Sunday, November 25, 2007

Voices in your head, Part II

A series of quotes that explores the various aspects of mind and their usefulness.

Wisdom is always taste -- in both Latin and Hebrew, the word for wisdom comes from the word for taste -- so it's something to taste, not something to theorize about. "Taste and see that God is good," the psalm says; and that's wisdom: tasting life. No one can do it for us. The mystical tradition is very much a Sophia tradition. It is about tasting and trusting experience, before institution or dogma.

-Mathew Fox

Wednesday, November 21, 2007

Voices in your head, Part I

A series of quotes that explores the various aspects of mind and their usefulness.
For a novelist, intuition is essential. Basically it's contrary to intellectualism, which is probably the thing that I detest most in the world - in the sense that the real world is turned into a kind of immovable theory. Intuition has the advantage that either it is, or it isn't. You don't struggle to try to put a round peg into a square hole.
- Gabriel Garcia Marquez

"Come Let Us Reason Together"

According to a recent Newsweek story, evangelical and progressive leaders have launched a new appeal entitled "Come Let Us Reason Together: A Fresh Look at Shared Cultural Values Between Progressives and Evangelicals". A 40-page report, written by a committee of evangelical leaders and representatives of progressive think-tank Third Way, "calls for common ground on the toughest cultural issues of our day: abortion, gay and lesbian rights, treatment of the human embryo and the role of religion in the public square."

Despite a prominent member of the National Right to Life committee--and I'm sure any number of liberal-identifiers would as well--referring to the initiative as "a political ploy to silence the debate" the report argues that consensus is possible "through better communication and a greater willingness to focus on common goals".

Eve Conant interviewed Rev. Joel C. Hunter, pastor of 12,000 member Northland Church in Orlando about his involvement. Click here to read it for yourself--its short.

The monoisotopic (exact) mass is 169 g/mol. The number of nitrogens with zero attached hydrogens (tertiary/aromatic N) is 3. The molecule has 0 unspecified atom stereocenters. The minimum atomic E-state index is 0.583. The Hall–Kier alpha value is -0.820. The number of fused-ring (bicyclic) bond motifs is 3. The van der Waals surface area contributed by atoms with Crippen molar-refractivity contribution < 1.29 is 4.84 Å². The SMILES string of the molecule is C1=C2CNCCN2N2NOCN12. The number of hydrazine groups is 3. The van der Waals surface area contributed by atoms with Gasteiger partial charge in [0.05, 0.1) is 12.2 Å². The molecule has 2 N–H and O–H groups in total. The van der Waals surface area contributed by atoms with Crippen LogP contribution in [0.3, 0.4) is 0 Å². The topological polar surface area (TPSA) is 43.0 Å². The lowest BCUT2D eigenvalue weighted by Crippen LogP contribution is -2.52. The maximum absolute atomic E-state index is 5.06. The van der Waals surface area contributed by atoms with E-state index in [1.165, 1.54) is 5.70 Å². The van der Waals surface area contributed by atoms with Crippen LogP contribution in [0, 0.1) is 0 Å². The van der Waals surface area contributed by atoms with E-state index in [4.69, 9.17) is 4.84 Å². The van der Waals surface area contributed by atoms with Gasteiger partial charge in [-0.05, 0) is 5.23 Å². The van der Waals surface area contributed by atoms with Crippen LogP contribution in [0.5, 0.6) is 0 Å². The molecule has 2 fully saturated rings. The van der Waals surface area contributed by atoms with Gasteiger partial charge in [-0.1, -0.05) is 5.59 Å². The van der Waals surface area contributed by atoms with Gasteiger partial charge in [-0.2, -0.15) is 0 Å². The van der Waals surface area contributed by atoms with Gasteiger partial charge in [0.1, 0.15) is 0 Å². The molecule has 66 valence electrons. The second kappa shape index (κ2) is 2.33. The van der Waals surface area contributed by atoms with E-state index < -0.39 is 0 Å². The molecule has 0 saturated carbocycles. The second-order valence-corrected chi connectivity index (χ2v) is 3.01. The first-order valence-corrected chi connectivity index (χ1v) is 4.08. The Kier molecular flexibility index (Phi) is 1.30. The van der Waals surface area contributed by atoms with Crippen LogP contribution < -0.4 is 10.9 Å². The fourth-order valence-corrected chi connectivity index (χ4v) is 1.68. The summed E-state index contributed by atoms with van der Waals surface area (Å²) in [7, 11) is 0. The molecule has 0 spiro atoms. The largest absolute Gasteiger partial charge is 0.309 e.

Here is a statement from Reverend Hunter on his position:

None of us want to compromise our moral beliefs, nor will we. But all of us need to learn to cooperate in ways that can advance parts of our agenda together, and in ways that can counterbalance the growing polarization of our country. Ideology ought to mature into practical progress."

Tuesday, November 20, 2007

Cynicism, ideals, and faith

In his book, The Fifth Discipline, Peter Senge writes:

In combating cynicism, it helps to know its source. Scratch the surface of most cynics and you find a frustrated idealist--someone who made the mistake of converting his ideals into expectations. Then they found themselves disappointed, hurt, and eventually embittered because people fell short of their ideals.

How can we be idealists and not be personally toppled when others disappoint?

For starters, there is no need to suppress our disappointment--because it's going to happen.

From there, I've learned to have three seperate sets of expectations:

  1. Expectations of an envisioned outcome

  2. Expectations about the actions and speech of others

  3. Expectations for my own conduct and perspective

Although I can exercise a varying degree of influence over the first two, they are ultimately out of my control. The third alone is up to me.

In work, school and relationships, I've found that if I am clear about the third, and have expressed the first and second, no matter how the outcomes may shift, or how others may behave, I can appreciate the results and learn from the process with my own integrity and peace in tact--usually. As a result, my ability to influence the first two realms has expanded as I've grown clearer, calmer, and more confident.

Thanks to Fred Kofman who has helped elucidate these distinctions for me.

A quote from Paul Hawken

Inspiration is not garnered from litanies of what is flawed; it resides in humanity's willingness to restore, redress, reform, recover, reimagine, and reconsider. Healing the wounds of the Earth and its people does not require saintliness or a political party. It is not a liberal or conservative activity. It is a sacred act.

-Paul Hawken, author of Blessed Unrest, Natural Capitalism, and The Ecology of Commerce

Monday, November 19, 2007

Pat Robertson v. A Generation of Evangelicals

This video from Pat Robertson's Christian Broadcasting Network is fascinating for its juxtaposition of several themes:

1. A perceived need for the GOP to reinvent itself toward broader appeal

2. The trend for young evangelical republicans to engage in global social, environmental, and racial justice

3. Disengaged-government arguments by the libertarian wing of the party

4. Robertson and co-host's telling commentary at the end: "just go back GOP to what you were before"

Will a "broader global concern", informed by pragmatism and sound management, overcome individualist cynicism?

Robertson can't imagine.